• Join over 1.2 million students every month
• Accelerate your learning by 29%
• Unlimited access from just £6.99 per month
Page
1. 1
1
2. 2
2
3. 3
3
4. 4
4
5. 5
5

# Investigating The Affect of Concentration on The Rate of Reaction.

Extracts from this document...

Introduction

Name: Laura Thompson Teacher: Mrs. Taylor Investigating The Affect of Concentration on The Rate of Reaction Aim- To find out if changing the concentration of the hydrochloric acid affects the volume of gas released in 5 minutes. Background Information The rate of reaction depends on four things:- 1. Temperature 2. Concentration 3. Catalyst 4. Size of particles/surface area The Collision Theory The collision theory explains the rates of reaction, the rate of reaction depends on how often and how hard the reacting particles collide with each other. The basic theory is that particles have to collide with each other in order to react, but it is not that simple, as it also depends on how hard the particles collide. If the particles do not collide hard enough then they will not react, they will simply just hit each other and 'bounce' off. This means that even if I am not investigating the rate of reaction when the temperature is changed, it will still have a big part to play in my experiment. If the temperature is different in the classroom when I do each concentration of acid it may have a huge impact on my results. To help keep my results as accurate as possible I could take the temperature of the room before I do each experiment. If the temperature in the room is below 20 C the particles will still be moving, but very slowly. This would cause the react to be very slow. At temperatures above 20 C the particles will be moving at a regular speed. ...read more.

Middle

135 Test 2 0.5 16 40 54 88 107 105 108 118 121 123 Test 3 0.5 12 50 71 84 99 105 118.5 129 138 146 Average 0.5 14 50 69 88 102 103.6 112.1 123.3 128.6 134.6 Test 1 1 9 24.5 47.2 70 91 107 123 137 144 155 Test 2 1 10 22 48.5 70 85.6 110 130 136 140 145 Test 3 1 8 18 50 82 90.2 111 135 141 142 149 Average 1 9 21.5 48.6 74 88.9 109.3 129.3 138 142 149.6 Test 1 1.5 20.5 60.7 105 141 174 210 237 260 283 303 Test 2 1.5 20.2 61 101 141 175 211 239 263 286 306 Test 3 1.5 24 67 105 141 174 210 237 260 283 304 Average 1.5 21.6 62.9 103.6 141 174.3 210.3 237.6 261 284 304.3 Test 1 2 93 193 264 346 435 497 519 563 599 637 Test 2 2 90 200 256 360 431 495 520 568 604 626 Test 3 2 99 198 270 350 450 496 529 571 600 619 Average 2 96 197 263.3 352 433 486 522.6 567.3 601 627.3 Any number highlighted are not counted in the average as I believe that the are either to high, to low or do not fit into the pattern. Result that I believe is causing the results for this time to be inaccurate.( see level of confidence) I will not include this result in my new average. I have found out that 2M is the best strength of hydrochloric acid to use when you want a fast reaction, as it released the most gas in 5 minutes compared to 0.5M, 1M and 1.5M. ...read more.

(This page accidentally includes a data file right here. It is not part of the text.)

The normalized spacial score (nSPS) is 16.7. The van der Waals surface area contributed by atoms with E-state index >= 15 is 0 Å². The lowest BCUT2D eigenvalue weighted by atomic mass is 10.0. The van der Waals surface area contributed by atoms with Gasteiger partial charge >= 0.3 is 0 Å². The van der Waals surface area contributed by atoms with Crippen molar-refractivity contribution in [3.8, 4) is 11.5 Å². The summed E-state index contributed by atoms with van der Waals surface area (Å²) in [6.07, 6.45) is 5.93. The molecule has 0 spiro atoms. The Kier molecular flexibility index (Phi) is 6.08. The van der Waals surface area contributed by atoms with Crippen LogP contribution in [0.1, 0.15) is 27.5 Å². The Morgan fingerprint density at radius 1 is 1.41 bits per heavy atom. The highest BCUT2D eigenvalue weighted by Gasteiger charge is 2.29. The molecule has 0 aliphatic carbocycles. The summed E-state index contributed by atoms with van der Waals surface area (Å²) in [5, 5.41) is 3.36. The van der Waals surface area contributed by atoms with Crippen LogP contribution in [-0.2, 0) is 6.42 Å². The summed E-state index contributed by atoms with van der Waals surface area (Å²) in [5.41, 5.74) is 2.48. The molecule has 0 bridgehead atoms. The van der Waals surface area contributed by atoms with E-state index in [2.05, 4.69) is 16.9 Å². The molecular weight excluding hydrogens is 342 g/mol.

Conclusion

The trend I see from the graph is that the higher the concentration of the hydrochloric acid the steeper the slop of the graph is. I believe that the way in which I carried out my experiment was good as I followed my method exactly. To improve the accuracy of my method I could have said I would use a bulb pipette or a graduate pipette as these are more accurate than a measuring cylinder, I could make sure that the marble chips all have the same surface area because the marble chips with the bigger surface areas could have reacted more than the marble chips with the smaller surface areas. I could have also make sure that the room was the same temperature for each experiment because if the room was hot for one experiment and cold for another then the results would be inaccurate as the molecules would have been moving and reacting at different speeds. The results I have support my conclusion and my prediction, as what I predicted would happen did happen. The order of the concentrations for the most gas released in 5 minutes was also accurate, as it was in the order that I predicted. To extend my investigation I could test if the temperature had any effect on the amount of gas released, I believe this would provide me with the relevant information about what the optimum temperature is for a reaction to take place. I could then test the optimum concentration and the optimum temperature together and see how much gas is released in 5 minutes and compare it to the separate results of the concentration and temperature. ...read more.

The above preview is unformatted text

This student written piece of work is one of many that can be found in our GCSE Patterns of Behaviour section.

## Found what you're looking for?

• Start learning 29% faster today
• 150,000+ documents available
• Just £6.99 a month

Not the one? Search for your essay title...
• Join over 1.2 million students every month
• Accelerate your learning by 29%
• Unlimited access from just £6.99 per month

# Related GCSE Patterns of Behaviour essays

1. ## Close Your Eyes

called again and we realised who it was we broke apart instantly. "Danny!" I gasped, terrified. "Fuck" Dougie replied looking around his wildly. Our clothes were spread over the floor and we were just lying together, naked between the sheets.

2. ## Find out how the rate of hydrolysis of an organic halogen compound depends on ...

For example, a pipette was used because of its high degree of accuracy in quantitative analysis. It has an error of 0.06 cm3 if used correctly (i.e. if it is allowed to drain and retain the last drop). Experiment 2 - - 'Primo' conductivity meter and cell - Calibration solution, HI 70032P - Pipette (with pipette filler)

• Over 160,000 pieces
of student written work
• Annotated by
experienced teachers
• Ideas and feedback to
improve your own work